Can I?
well,suppose I can not
I can not do otherwise even if I want to do so

I think that might be akin to wanting to fly like a bird without anything externally to aid you. God has given us free choice within certain limits. Obviously He's not going to let you, nor do I think He is even able to let you prove Him wrong, as He is by nature the perfect being.

That's not to say you don't have free choice, it's just that you don't have free choice to do anything you want. You are free to choose up to a certain point, but not beyond the boundaries that God has set for everyone.


So, you say that if I ask god and he says to me that I will do action A, from this moment I'm not free to do other action A1 or A2....
But then, I can ask god to count me my entire life, and from this moment I'm absolutely corseted to do every action that god told me that I will do, annihilating this way my freedom of action.
Now, think a bit.
The real issue is that god knows what I will do, not that I also know my future actions.
From the moment that you accept that god foreknows my actions, and that god is in time, you have to accept that I cannot do anything opposite to his knowledge.
Is different if god is not in time, and he from outside simply see our action and obviously foreknows our actin, actually just knows our actions.
The last point is, if I'm not free to proof that god is wrong about what I will eat sunday, macaroni or pizza, I'm not free at all.
Again, I agree with your statement "From the moment that you accept that god foreknows my actions, and that god is in time, you have to accept that I cannot do anything opposite to his knowledge." But in Middle Knowledge that doesn't seem to mean you couldn't have done something else. If you did it would simply have changed God's knowledge of what you were going to do. In  other words, He would have known that that's what you were going to do.

My understanding of Middle Knowledge is simply that God knows what we will do in any given circumstance. That's all. There's no causal relationship. Just cause I know what someone will do in certain circumstances doesn't cause that person to choose what to do. I simply know the person well enough to "know" what that person in those circumstances will do. Applying that concept to Middle Knowledge seems to make sense of it, at least to me it does.

But let's back up here a little bit. For one thing God is under no obligation to tell us anything. If He thinks it will be beneficial to tell us something then He most likely will. However, if we're just out to prove Him wrong obviously He's not going to allow that to happen. He's just going to say, "Sorry, that's something you don't need to know." So even as a thought experiment it seems to me like an illogical proposition.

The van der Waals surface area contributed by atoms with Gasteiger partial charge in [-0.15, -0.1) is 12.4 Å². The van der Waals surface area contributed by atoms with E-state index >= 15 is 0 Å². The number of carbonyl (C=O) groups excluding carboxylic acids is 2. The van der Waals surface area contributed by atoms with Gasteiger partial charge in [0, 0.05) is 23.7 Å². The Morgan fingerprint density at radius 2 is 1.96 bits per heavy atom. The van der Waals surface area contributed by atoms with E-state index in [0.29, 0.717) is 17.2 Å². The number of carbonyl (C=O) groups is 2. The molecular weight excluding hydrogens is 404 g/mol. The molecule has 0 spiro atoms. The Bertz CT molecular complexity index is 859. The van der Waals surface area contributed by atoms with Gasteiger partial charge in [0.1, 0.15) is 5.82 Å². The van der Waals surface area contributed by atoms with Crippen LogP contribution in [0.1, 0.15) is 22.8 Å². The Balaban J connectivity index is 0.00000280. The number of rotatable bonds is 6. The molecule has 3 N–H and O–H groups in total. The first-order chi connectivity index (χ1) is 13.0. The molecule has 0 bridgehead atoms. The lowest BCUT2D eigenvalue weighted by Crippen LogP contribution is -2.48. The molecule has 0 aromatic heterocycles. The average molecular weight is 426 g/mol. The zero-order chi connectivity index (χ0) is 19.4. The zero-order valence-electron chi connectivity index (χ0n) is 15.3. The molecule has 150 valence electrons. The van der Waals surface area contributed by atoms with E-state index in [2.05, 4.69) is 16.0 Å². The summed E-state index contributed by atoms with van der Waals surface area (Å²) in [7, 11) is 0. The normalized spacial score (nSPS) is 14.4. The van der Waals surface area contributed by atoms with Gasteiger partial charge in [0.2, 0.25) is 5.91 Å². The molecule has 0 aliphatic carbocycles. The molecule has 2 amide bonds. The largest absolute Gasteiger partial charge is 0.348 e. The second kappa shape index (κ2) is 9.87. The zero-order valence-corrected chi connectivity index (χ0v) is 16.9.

So it seems to me that what you're proposing is akin to having a square circle. We can't prove God wrong, otherwise He wouldn't be God. And if you say that we're not free at all because we're not allowed to do something that would enable us to prove God wrong, that seems like saying I can't make a square circle, and because I'm not free to do anything I want then I'm really not free at all. Doesn't sound like sound reasoning to me.

Of course we have freedom! That's evident from every day living. To deny that is to deny reality. We make free choices all of the time. But it seems to me that just because we can't do everything we want to doesn't mean we're not free at all. It's just that the freedom we do have is not unbridled freedom to do anything, including the logically impossible.
« Last Edit: May 13, 2016, 10:45:10 pm by toknowthetruth »

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dorel

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Re: The foreknowledge of god is contradictory with the free will?
« Reply #26 on: May 14, 2016, 01:14:32 am »
The example with the macaroni and pizza, you can say that is simple.
But we can change it with the conversation between Jesus and Peter:
Jesus: Peter you will deny me three time
Peter: I don't want to deny you. Can I not deny you?
Jesus: O Peter, you know I cannot be wrong, if I told you that you will deny me tomorrow, you have to deny me.
I was actually thinking about Jonah and God telling him to tell the people of Nineveh that in 40 days it would be destroyed. The question is, is it wrong for God to change His mind, if indeed that is what He did? That's probably another discussion on it's own.